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Car Stealing


Contact Armstrong Legal:
Sydney: (02) 9261 4555

John Sutton

The maximum penalty for the charge of stealing a motor vehicle or vessel (Section 154F of the Crimes Act 1900) is 10 years imprisonment.

This offence is separate from an offence under section 154A of the Crimes Act, which is the offence of "joyriding". Joyriding involves the taking of a vehicle without the owner's consent. This offence involves that same element, but there is also an additional element required being the intention to permanently deprive the owner of the car.

For example, a teenager may take a car for the purposes of a joyride without intending to permanently deprive the owner of the car. The appropriate charge in that circumstance is a charge under section 154A. A person who takes a car, with the intention of keeping or otherwise permanently depriving the owner of that car is appropriately charged under section 154F.

In NSW, a court can impose a range of penalties for a charge of stealing a car.

You will find a brief description of each of these penalties in the "Penalties" section.

Which court will hear your matter?

This matter is a Table 1 offence which means that either you or the Director of Public Prosecutions (DPP) can elect to have the matter dealt with in the District Court. If no election is made it will be dealt with in the Local Court.

What is the law part and the short description?

On the police facts sheet and the court attendance notice that you may have received, you will have a reference to the law part and a short description of offence. These references help the court and the legal profession to identify the exact offence you have been charged with. The law part and short description for this offence are set out in the table below:

Law Part Short Description
59794 Steal motor vehicle – T1
59795 Steal vessel – T1

What the prosecution must prove:

To convict you of a charge of stealing a car, the prosecution must prove each of the following matters beyond a reasonable doubt:

  1. That you stole a car; and
  2. With the intention to permanently deprive the owner of the car;
  3. You were the person who committed the offence.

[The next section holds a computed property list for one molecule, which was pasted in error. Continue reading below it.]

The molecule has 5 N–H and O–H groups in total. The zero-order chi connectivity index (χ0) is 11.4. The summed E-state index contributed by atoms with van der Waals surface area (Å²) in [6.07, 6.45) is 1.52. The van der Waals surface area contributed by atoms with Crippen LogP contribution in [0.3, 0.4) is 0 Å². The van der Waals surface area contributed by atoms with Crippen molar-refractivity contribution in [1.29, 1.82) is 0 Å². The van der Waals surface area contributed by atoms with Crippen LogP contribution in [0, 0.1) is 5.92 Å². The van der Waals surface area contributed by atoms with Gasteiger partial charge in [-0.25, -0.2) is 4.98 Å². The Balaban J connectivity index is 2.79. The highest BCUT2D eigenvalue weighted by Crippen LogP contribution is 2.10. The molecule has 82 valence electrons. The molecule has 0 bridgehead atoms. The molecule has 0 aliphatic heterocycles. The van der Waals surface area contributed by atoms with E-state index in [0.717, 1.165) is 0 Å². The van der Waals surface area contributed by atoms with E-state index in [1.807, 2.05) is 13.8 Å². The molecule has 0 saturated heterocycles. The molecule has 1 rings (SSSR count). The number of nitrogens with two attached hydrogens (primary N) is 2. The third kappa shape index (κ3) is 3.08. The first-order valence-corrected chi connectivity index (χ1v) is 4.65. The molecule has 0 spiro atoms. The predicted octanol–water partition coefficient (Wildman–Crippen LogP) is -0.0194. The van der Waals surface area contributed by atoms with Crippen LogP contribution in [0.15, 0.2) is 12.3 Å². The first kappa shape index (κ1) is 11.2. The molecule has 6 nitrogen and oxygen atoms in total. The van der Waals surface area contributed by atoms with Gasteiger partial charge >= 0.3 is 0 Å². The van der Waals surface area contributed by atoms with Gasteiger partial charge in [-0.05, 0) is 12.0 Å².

They will also need to prove that you were the person who committed the receiving stolen goods offence.

What are the possible defences for stealing a car?

Possible defences to a car stealing charge include but are not limited to:

Types of penalties:

Section 10 for car stealing charge avoiding a criminal record. Normally, when you plead guilty to a criminal offence, the court imposes a penalty and records a conviction. If the court records a conviction, you will have a criminal record. However, if we can convince the court not to convict you, there will be no penalty of any type and no criminal record. In all criminal cases, the court has the discretion not to convict you, but to give you a Section 10 dismissal instead. Read more.

Fines for car stealing charge: When deciding the amount of a fine for a receiving stolen goods charge the magistrate or judge should consider your financial situation and your ability to pay any fine they set. Read more.

Good behavior bond for a car stealing charge: This is an order of the court that requires you to be of good behaviour for a specified period of time. The court will impose conditions that you will have to obey during the term of the good behaviour bond. The maximum duration of a good behaviour bond is five years. Read more.

Community service order for a car stealing charge. (CSO): This involves either unpaid work in the community at a place specified by probation and parole or attendance at a centre to undertake a course, such as anger management. In order to be eligible for a CSO you have to be assessed by an officer of the probation service as suitable to undertake the order. Read more.

Suspended sentence for a car stealing charge: This is a jail sentence that is suspended upon you entering into a good behaviour bond. Provided the terms of the good behaviour bond are obeyed the jail sentence will not come into effect. A suspended sentence is only available for sentences of imprisonment of up to two years. Read more.

Periodic detention for a car stealing charge (commonly known as weekend detention): This form of imprisonment ceased to be a sentencing option in October 2010.

Intensive correction order for a receiving stolen goods charge (ICO): This option has replaced periodic detention. The court can order you to comply with a number of conditions, such as attending counselling or treatment, not consuming alcohol, complying with a curfew and performing community service. Read more.

Intensive correction order for a receiving stolen goods charge (ICO):This is an alternative to full-time imprisonment where the court has sentenced an offender to imprisonment for not more than 18 months. Instead of sentencing you to imprisonment in jail, it allows you to serve the sentence in your home. You will be strictly supervised and are subject to electronic monitoring. In order to be eligible for home detention, the court must first find that no penalty other than imprisonment is an appropriate for the offence you committed. Read more.

Jail for a car stealing charge: This is the most serious penalty for the charge of receiving stolen goods and involves full time detention in a correctional facility. Read more.


where to next?

If you suspect that you may be under investigation, or if you have been charged with an offence, it is vital to get competent legal advice as early as possible. Our lawyers are highly specialised in criminal law and will be able to guide you through the process while dealing with the various authorities related to your matter.

Why Choose Armstrong Legal?

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